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voice of her husband, â€œzero cholesterol, eight grams of dietary fiber and eleven of protein, provides nineteen percent of iron needs, based on a two thousand calorie diet. Known to reduce cholesterol as much as twenty-three percent in two weeks. Very healthy for the heart and belly!â€? She dumped one more serving into the boiling pot.
*** She guessed that her husband would come home tired, with drooping eyelids and quieter than usual. It was always the case, as playing the violin was not as easy as it seemed. She attempted to play it once, and found that the instrument was very light, fragile and sensitive to the tiniest adjustments. And ironically, it only made crisp and clear sounds when bowed with force. But once he gets a taste of her dish he would forget all about his violin and the tiredness he gets from playing it, she reassured herself. At first she did not think that she would be able to make a gourmet meal out of the raw chicken before he arrived. She had spent too much time washing the pale and almost transparent meat, and even more in bathing it in a tub of choice spices and sauces. Even after she saw the red-orange mixture seep and flow in the chicken like blood, she took time to massage it, rub all parts back and forth until nothing was left untouched. The timer in her head said that she was late by five or so minutes, which was more than enough time to make a crucial difference in the outcome as she learned in her previous attempts. Quickly but carefully, she shoved the dressed chicken in the oven. She spent no minute looking away from it. If one stray flame seared the meat for too long, the dish would not come out perfect. Nearly unblinking, she watched the chicken as she adjusted the oven knob seeking for the proper amount of heat. Before she knew it, she noticed that she would be able to prepare dinner in time after all. The once embryonic thing that hung limply in her hands was now bigger and looked healthier from glazy brown,
56 Âˇ Miggy Francisco
orange and red colors. After putting on mitts, she carefully removed the chicken from its incubator, served it on a blanket of fresh lettuce, and let it taste more of her spiced sauces. She swore she could’ve spent more time garnishing the food. However, as his husband promised, she did hear the doorbell ring at around eight in the evening. As she expected, her husband looked very tired. His slouching back made him noticeably shorter, but she still had to raise her arms a little to wrap her arms around his neck. He dropped his bags on the floor, save for the violin case which he nestled gently on the sofa. Without speaking anything else than the usual how were you’s and I really missed you’s, they walked directly to the dining room, sat in their respective chairs and ate. He moaned as he took the first bite of her dish, but did not hesitate to keep it in his mouth even if it was still scalding. It was very cold in Japan, and most of the food was raw. It was the only thing he said before devoting his lips to fully savoring the juicy and salty meat oozing with juice and hints of blood. She did the same, whilst unable to get over the clear delight in his eyes. But unlike him, she wasn’t able to withstand the heat. Against the spiciness in her mouth, she swore that the water she gulped had traces of ginger and lemon passing through the rims of a glass kissed with salt and sugar. It was cold against her throat, and it chilled her belly briefly before bringing it warmth. They continued wolfing down their meal, as if their hunger knew no bounds. As their palates staled from the same salty pang of the now warm meat, they had the sudden urge to dip the succeeding bites in chili paste. Their appetites were sparked once more with each bite and swallow. They ignored each other’s reddening faces as they continued to sweat and sweat into the night.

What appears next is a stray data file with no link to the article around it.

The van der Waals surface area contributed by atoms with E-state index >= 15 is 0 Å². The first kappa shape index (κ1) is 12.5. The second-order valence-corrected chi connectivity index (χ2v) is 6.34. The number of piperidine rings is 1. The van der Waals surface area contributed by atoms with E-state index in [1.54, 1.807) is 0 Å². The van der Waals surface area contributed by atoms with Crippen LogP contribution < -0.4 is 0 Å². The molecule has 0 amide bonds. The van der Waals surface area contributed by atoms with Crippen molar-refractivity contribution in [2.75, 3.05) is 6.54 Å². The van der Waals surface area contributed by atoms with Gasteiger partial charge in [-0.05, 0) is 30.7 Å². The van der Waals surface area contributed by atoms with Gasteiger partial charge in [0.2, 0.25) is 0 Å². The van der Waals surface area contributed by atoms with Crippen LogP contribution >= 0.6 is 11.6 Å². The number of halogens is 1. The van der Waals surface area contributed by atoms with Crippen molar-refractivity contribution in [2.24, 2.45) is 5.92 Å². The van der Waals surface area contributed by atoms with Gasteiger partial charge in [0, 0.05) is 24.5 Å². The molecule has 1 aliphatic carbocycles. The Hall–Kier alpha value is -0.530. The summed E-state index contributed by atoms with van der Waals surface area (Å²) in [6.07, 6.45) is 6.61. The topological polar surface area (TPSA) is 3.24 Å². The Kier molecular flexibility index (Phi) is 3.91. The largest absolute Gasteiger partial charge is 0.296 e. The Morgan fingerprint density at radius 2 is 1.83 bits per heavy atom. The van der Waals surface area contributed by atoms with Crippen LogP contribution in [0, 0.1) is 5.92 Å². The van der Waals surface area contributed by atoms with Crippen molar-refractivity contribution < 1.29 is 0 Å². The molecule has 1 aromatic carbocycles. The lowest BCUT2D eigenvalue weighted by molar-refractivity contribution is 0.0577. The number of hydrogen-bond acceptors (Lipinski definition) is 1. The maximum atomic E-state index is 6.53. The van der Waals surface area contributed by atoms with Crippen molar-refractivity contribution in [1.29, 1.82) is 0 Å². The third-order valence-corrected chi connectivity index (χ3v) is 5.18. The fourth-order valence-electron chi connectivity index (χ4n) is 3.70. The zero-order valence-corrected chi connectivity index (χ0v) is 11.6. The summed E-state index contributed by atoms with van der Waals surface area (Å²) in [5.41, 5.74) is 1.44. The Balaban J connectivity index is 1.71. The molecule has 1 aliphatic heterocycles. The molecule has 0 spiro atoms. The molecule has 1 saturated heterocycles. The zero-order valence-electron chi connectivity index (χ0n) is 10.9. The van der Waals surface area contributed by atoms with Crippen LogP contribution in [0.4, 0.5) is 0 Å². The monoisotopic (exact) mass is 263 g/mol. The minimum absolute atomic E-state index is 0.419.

*** Just when she thought she was in a dream, she awakened to cold sensations in areas her blanket left exposed. She blamed the spicy sauce she added to the last bites of her meal for making the nightly winds feel stronger as it cooled the sweat off her skin. But she didn’t regret it. Heights Seniors’ Folio 2011 · 57
She enjoyed how she and her husband fought for the remaining contents of the pitcher, only to discover that drinking water only spread the fire on their tongues. When she found out that her husband was not beside her to share the cold breezes with, she slid her feet into her slippers, not bothering to unwrap the blanket that garbed her. The faint sound of music whispered in her ears as she opened the door of their bedroom. Light leaked into the dark room, inviting her to follow the melody. As she crept closer to the source of the sounds, she stopped by the foot of the stairs to peek. It came from none other than her husband. She had to fight against the urge to chuckle. He was in his sleepwear, playing a piece meant for children as it only had three sets of repeating melodies. His tall height and shoulders broadened by carrying pedestals and books, and from practicing his strokes everyday made him look less fitting for the role. It felt almost like a crime to observe him because he looked solemn nonetheless. She was entranced when he stopped playing to start from the top, just like a child hearing the music of the Pied Piper for the first time. “Perpetual Motion, by Shinichi Suzuki,” he declared before bowing. He started by fiddling the violin he named Shannon with playful fingers, checking if it could perform as well as he wished. They started slowly, scrutinizing if the tunes, hums and melodies sounded right. He winced when there was a screech as if he had just injured her. Like an apology, he fine-tuned the violin, twisted its pegs with a tentative hand while using his other to pluck the strings. Shannon seemed to like it from the way her sounds exceeded perfection. By then he was ensnared in a daze, continually stroking and fingering before he wielded his bow once more. And they played. He continued with flimsy vibratos that picked up into steady trills, hammering martelés and unnamed blows that made the strings puff smoke and almost snap, until each stroke turned faster and faster and went closer and closer to the f-hole until notes drowned the air. And she sang too. 58 · Miggy Francisco